Seatbelts save lives

Protect yourself and the people around you.

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  • Minimum £100 fine

  • Up to £500 fine and points

  • Includes front and rear seats

  • Limited exemptions

Don’t put lives at risk

You have 50% less chance of surviving in a collision without a seatbelt. It’s the law in Scotland for people to wear a seatbelt at all times – in the front and the back seats of a vehicle.

What you need to know

  • Adult drivers and passengers always need to wear a seatbelt
  • Drivers have to make sure children under 14 use a seatbelt (or the equivalent)
  • Pregnant women still have to wear seatbelts
  • Damaged seatbelts will automatically fail an MOT
  • There are very few exemptions

Seatbelt law in Scotland

  • All drivers and passengers aged over 14 must wear a seatbelt – if available. This includes both the front and rear seats
  • The law applies to cars, vans and other commercial vehicles
  • It’s up to the driver to make sure that anyone under 14 wears a seatbelt (or uses the right child restraints i.e. a car seat)
  • Only one person per seatbelt

Penalties for not wearing a seatbelt

If you don’t wear a seatbelt in the front or rear seats, you’ll face a fine and potentially, points on your licence.

  • £100 minimum fine – if the driver or passenger is over 14
  • Up to £500 fine and three points – for the driver if a child under 14 is not properly restrained

How to wear a seatbelt

If a seatbelt is not worn properly, there’s a higher risk of serious injury. Wearing it the correct way makes sure you – and your passengers – are protected if there’s a crash.

  • The belt should be worn as tight as possible, with no slack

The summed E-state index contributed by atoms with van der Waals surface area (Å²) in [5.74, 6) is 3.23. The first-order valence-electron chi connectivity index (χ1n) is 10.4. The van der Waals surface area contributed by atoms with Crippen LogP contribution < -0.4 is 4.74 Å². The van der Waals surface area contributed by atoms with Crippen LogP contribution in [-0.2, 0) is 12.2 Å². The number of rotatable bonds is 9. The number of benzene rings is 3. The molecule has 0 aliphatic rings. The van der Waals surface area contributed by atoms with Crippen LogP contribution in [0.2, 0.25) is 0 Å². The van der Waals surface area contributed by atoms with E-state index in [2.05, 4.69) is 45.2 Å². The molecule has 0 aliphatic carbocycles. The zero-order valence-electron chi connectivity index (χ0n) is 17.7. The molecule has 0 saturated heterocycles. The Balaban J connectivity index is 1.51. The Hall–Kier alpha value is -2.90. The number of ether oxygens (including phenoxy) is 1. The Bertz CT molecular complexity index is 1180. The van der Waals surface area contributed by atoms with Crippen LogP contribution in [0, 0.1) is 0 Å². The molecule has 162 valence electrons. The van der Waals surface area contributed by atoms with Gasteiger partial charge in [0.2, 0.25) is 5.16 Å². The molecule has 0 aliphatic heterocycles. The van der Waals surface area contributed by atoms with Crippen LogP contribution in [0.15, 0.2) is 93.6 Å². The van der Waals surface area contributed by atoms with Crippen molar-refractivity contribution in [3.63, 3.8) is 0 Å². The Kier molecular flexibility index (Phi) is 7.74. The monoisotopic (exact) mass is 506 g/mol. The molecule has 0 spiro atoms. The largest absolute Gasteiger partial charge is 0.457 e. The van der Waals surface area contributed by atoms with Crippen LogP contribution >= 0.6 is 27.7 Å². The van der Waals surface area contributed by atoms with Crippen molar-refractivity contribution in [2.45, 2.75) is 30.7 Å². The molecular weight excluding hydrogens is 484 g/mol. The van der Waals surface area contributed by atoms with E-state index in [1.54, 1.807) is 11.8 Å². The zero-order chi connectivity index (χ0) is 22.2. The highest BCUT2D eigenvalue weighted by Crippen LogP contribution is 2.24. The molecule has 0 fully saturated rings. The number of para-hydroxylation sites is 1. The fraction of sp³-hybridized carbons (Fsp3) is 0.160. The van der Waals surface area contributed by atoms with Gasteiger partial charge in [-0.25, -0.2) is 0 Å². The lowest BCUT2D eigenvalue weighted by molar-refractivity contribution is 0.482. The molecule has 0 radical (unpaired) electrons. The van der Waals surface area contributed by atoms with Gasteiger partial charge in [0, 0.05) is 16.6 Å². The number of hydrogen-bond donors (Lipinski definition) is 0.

• The lap belt should go over your pelvis, not your stomach
  • The diagonal strap should cross over your breast bone and rest on your shoulder, not neck
  • Nothing should stop the smooth movement of the belt by trapping it
  • The height of the top of the seatbelt can usually be adjusted on the B-pillar. If you can’t get the seatbelt to fit properly, try adjusting this section
  • Never wear the diagonal strap underneath your arm, as it can seriously hurt you in the event of a collision

Stay safe if you’re pregnant

By law, all pregnant women must wear a seatbelt when travelling in the front or rear seats of a vehicle. It’s still safer to be properly restrained – protecting both mum and baby.

How to wear a seatbelt if you’re pregnant

  • Put the diagonal strap between your breasts with the strap resting over your shoulder, not neck
  • Place the lap belt flat on your thighs, fitting comfortably beneath your abdomen and over your pelvis, not your bump
  • The belt should be as tight as possible, so any impact is absorbed by the body’s frame
  • Avoid ‘Lap-only-Belts’ as they can cause serious injuries to your baby if you stop suddenly
  • If the seatbelt is worn properly, both mum and baby will be safer in an collision

Pets in vehicles

  • Loose pets or other animals can be a serious distraction
  • In an accident they can badly injure themselves and other people
  • They should always be securely strapped in place, or in a proper cage

The Highway Code says:

‘Make sure dogs or other animals are suitably restrained so they cannot distract you while you are driving or injure you, or themselves, if you stop quickly. A seat belt harness, pet carrier, dog cage or dog guard are ways of restraining animals in cars.’

Damaged seatbelts are dangerous

Any damage to the seatbelt, buckles or restraint mechanism is a risk. It also means your vehicle will fail its annual MOT.

  • Seatbelts can be damaged in an collision
  • The webbing can become frayed or cut
  • The catch and release button can stop working
  • The tensioners can lose their ability to react

If any seatbelt part needs to be replaced, use a car dealer’s garage or a qualified expert.

Seatbelt exemptions

There are only a few reasons for not being required to wear a seatbelt. This could be when:

  • A driver is reversing, or supervising a learner driver reversing
  • A vehicle’s being used for police, fire or rescue services
  • A passenger in a trade vehicle is investigating a fault
  • A licensed taxi driver is ‘plying for hire’ or carrying passengers
  • A delivery driver is making deliveries in the same street, but not travelling more than 50 metres between stops

Medical exemptions

  • A doctor can give you a Certificate of Exemption from having to wear a seatbelt
  • The exemption certificate must be in the vehicle at all times
  • And you have to tell your vehicle insurer

Seatbelts - it's not just you who gets hurt

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